7. KeepVid Tired of having videos buffer halfway through showing them to your class?  Worried about showing video and the potentially inappropriate ones sites suggest you watch afterwards? If yes, KeepVid is for you.  This tool allows you to download videos from popular streaming sites allowing you to show video to class without worrying.  I love being able to download my videos before a lesson and having full confidence that the video will play as intended.

There you have it; my list of must have Techie Teacher Tools.  The tools listed here have made teaching easier for me and have made me a more effective educator.  If you have any other sites you thinks are a ‘must’ for teachers, please add them in the comments below.

Happy Teaching!!

Classroom Blogging

This semester, I am doing a three-week interning block in a Grade 7/8 split class.  Coming into the classroom in the middle of the school year has been challenging and learning who the students are in a hurry was one of my top priorities. My teaching partner and I attempted to do an activity that introduced us to the students and them to us.  It was interesting and informative, but quick.  Thinking back now, I do not really remember much of what the students told me and they probably remember less about me.

The idea of Classroom Blogging was first introduced to me in my ECMP355 – Introduction to Computers in Education class at the University of Regina.  I decided that I would give Classroom Blogging a chance and set out to set one up for my class.  The first website I tried to use was edublogs.org and at first glance it appeared perfect.  Unfortunately, as I dug deeper into the site, I realized that many of the features were disabled until you ‘upgraded’ to a better version.  I was only teaching this class for three weeks and decided that it would be worth it to ‘upgrade’.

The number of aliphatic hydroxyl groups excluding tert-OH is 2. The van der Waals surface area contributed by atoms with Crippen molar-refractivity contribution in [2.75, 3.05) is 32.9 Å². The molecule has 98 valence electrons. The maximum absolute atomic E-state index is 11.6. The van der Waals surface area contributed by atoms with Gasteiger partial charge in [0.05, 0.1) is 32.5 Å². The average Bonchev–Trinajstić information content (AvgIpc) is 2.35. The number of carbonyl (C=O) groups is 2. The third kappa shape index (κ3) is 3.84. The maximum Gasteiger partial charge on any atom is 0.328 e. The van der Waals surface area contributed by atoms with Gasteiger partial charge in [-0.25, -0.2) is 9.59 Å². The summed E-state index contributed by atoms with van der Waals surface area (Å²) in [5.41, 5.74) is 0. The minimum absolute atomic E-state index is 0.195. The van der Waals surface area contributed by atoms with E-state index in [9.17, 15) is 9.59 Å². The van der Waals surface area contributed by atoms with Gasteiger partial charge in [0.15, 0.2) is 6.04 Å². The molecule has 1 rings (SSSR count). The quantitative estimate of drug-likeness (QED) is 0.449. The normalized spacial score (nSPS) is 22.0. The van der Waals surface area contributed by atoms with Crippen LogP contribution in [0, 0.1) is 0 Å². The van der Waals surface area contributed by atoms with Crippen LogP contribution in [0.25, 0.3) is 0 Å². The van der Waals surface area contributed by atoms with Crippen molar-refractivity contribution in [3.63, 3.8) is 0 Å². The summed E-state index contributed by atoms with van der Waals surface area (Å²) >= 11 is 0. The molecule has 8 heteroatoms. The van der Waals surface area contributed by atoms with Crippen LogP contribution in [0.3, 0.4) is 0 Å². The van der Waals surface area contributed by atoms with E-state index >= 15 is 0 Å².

The next site I found was KidBlog.org. This site was perfect.  It allowed me to set up a classroom blog, monitor the posts and comments done by students, restrict access to the site (which I would use until I had the chance to teach my students about protecting themselves online) and it was all so easy to manage.

During class, I had my students sign in and read their first task (a post which I had written earlier). It instructed students to write their own ‘About Me’ page (the typical ‘starting point’ of any blog).  This was originally meant to simply give students a chance to try blogging, feel out the site and try some different things.  What I didn’t expect was to get such and in-depth look into the lives of my students.  Each ‘About Me’ post was filled with interesting facts about my students and I was able to learn so much more about them then I had in the week that I had already spent with them.

When I start my full-internship next Fall, I plan to use a Classroom Blog from the first day.  Blogging allows students who are quiet in person the opportunity to speak-up through their words. I also love the commenting abilities of a Classroom Blog.  Not only does this allow my as the teacher to provide formative feedback to my students, but also allows them to give constructive feedback to their peers.

If you haven’t tried blogging with your class yet, I highly recommend it.

Happy Blogging!

Social Networks as Tools for Connecting

“How can you squander even one more day not taking advantage of the greatest shifts of our generation? How dare you settle for less when the world has made it so easy for you to be remarkable?” Seth Godin

“Local Call” by gfpeck

opinions on the purpose of Social Networks vary greatly from person to person.  Some will describe them as a distraction, self-indulgent, pointless or even dangerous.  I can see their point.   Do I really need to know what dish you made for supper and be forced to look at an Instagram of it?  Do I really think that the sporting event I am attending is SO important that I need to share it with the whole world?  Does the world really need to know that I’m leaving my house unattended for the weekend while I’m visiting my family out-of-province?  I suppose the obvious answer to these questions is ‘no.’  I must admit I use Social Networks in these ways, but there is one more way that I use Social Media that has changed (continues to change) the ways I connect with others.